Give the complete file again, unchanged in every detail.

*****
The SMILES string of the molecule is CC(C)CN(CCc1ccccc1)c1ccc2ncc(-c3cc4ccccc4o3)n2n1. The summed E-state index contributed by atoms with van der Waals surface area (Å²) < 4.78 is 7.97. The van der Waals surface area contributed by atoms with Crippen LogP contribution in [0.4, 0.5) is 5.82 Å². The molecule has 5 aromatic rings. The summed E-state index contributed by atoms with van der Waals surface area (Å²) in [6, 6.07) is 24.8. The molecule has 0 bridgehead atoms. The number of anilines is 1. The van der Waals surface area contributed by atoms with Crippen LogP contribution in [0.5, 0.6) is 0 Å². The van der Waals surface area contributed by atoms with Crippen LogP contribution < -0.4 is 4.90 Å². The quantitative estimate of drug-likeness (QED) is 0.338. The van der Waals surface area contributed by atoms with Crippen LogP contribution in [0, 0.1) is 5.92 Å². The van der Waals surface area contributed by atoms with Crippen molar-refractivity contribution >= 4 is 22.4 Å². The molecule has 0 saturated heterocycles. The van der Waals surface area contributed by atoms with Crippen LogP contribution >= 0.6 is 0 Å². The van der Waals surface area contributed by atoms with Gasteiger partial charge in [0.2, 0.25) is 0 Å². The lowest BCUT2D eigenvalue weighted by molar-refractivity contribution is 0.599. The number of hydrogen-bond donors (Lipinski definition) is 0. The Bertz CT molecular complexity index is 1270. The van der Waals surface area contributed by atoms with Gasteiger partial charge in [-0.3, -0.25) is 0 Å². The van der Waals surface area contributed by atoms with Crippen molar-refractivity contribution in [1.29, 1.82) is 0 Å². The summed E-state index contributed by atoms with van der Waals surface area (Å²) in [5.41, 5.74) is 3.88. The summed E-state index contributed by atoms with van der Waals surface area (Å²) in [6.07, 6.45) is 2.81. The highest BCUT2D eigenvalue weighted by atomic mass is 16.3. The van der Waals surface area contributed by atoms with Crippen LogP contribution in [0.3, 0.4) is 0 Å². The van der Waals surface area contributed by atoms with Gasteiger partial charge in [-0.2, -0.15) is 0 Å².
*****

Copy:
The SMILES string of the molecule is CC(C)CN(CCc1ccccc1)c1ccc2ncc(-c3cc4ccccc4o3)n2n1. The summed E-state index contributed by atoms with van der Waals surface area (Å²) < 4.78 is 7.97. The van der Waals surface area contributed by atoms with Crippen LogP contribution in [0.4, 0.5) is 5.82 Å². The molecule has 5 aromatic rings. The summed E-state index contributed by atoms with van der Waals surface area (Å²) in [6, 6.07) is 24.8. The molecule has 0 bridgehead atoms. The number of anilines is 1. The van der Waals surface area contributed by atoms with Crippen LogP contribution in [0.5, 0.6) is 0 Å². The van der Waals surface area contributed by atoms with Crippen LogP contribution < -0.4 is 4.90 Å². The quantitative estimate of drug-likeness (QED) is 0.338. The van der Waals surface area contributed by atoms with Crippen LogP contribution in [0, 0.1) is 5.92 Å². The van der Waals surface area contributed by atoms with Crippen molar-refractivity contribution >= 4 is 22.4 Å². The molecule has 0 saturated heterocycles. The van der Waals surface area contributed by atoms with Crippen LogP contribution >= 0.6 is 0 Å². The van der Waals surface area contributed by atoms with Gasteiger partial charge in [0.2, 0.25) is 0 Å². The lowest BCUT2D eigenvalue weighted by molar-refractivity contribution is 0.599. The number of hydrogen-bond donors (Lipinski definition) is 0. The Bertz CT molecular complexity index is 1270. The van der Waals surface area contributed by atoms with Gasteiger partial charge in [-0.3, -0.25) is 0 Å². The van der Waals surface area contributed by atoms with Crippen molar-refractivity contribution in [1.29, 1.82) is 0 Å². The summed E-state index contributed by atoms with van der Waals surface area (Å²) in [5.41, 5.74) is 3.88. The summed E-state index contributed by atoms with van der Waals surface area (Å²) in [6.07, 6.45) is 2.81. The highest BCUT2D eigenvalue weighted by atomic mass is 16.3. The van der Waals surface area contributed by atoms with Crippen LogP contribution in [0.3, 0.4) is 0 Å². The van der Waals surface area contributed by atoms with Gasteiger partial charge in [-0.2, -0.15) is 0 Å².